On the relationship between functional hearing and depression
2015 (English)In: International Journal of Audiology, ISSN 1499-2027, E-ISSN 1708-8186, Vol. 54, no 10, 653-664 p.Article in journal (Refereed) PublishedText
Objective: To establish the effect of self-rated and measured functional hearing on depression, taking age and gender into account. Additionally, the study investigates if hearing-aid usage mitigates the effect, and if other physical health problems and social engagement confound it. Design: Cross-sectional data from the UK Biobank resource, including subjective and behavioural measures of functional hearing and multifactorial measures of depressive episodes and symptoms, were accessed and analysed using multi-regression analyses. Study sample: Over 100 000 community-dwelling, 39-70 year-old volunteers. Results: Irrespective of measurement method, poor functional hearing was significantly (p < 0.001) associated with higher levels of depressive episodes ( 0.16 factor scores) and depressive symptoms ( 0.30 factor scores) when controlling for age and gender. Associations were stronger for subjective reports, for depressive symptoms, and the younger participants. Females generally reported higher levels of depression. Hearing-aid usage did not show a mitigating effect on the associations. Other physical health problems particularly partially confounded the effects. Conclusion: Data support an association between functional hearing and depression that is stronger in the younger participants (40-49 years old) and for milder depression. The association was not alleviated by hearing-aid usage, but was partially confounded by other physical health problems.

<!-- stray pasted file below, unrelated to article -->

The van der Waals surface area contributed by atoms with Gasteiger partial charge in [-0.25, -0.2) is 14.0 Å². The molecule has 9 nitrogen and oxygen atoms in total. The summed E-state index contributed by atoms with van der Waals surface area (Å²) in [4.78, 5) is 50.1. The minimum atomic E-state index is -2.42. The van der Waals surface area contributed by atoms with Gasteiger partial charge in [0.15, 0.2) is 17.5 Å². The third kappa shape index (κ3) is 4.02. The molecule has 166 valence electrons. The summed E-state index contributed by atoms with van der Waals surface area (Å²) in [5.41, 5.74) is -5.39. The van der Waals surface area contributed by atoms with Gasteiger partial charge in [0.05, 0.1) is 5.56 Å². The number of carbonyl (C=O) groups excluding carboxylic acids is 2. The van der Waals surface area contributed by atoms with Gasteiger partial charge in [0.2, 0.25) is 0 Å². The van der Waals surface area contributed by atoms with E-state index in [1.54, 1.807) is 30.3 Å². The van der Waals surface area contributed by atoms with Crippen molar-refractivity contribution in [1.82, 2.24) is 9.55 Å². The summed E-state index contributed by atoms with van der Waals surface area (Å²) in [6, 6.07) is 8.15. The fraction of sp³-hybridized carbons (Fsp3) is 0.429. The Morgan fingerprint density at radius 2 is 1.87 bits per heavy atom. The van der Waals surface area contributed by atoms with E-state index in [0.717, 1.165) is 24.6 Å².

Place, publisher, year, edition, pages
TAYLOR & FRANCIS LTD , 2015. Vol. 54, no 10, 653-664 p.
Hearing; hearing aids; mental health; depression; epidemiology
IdentifiersURN: urn:nbn:se:liu:diva-123834DOI: 10.3109/14992027.2015.1046503ISI: 000366449800002PubMedID: 26070470OAI: oai:DiVA.org:liu-123834DiVA: diva2:892861
Funding Agencies|Department of Health and Aging in Australia; Swedish Research Council2016-01-112016-01-112016-01-11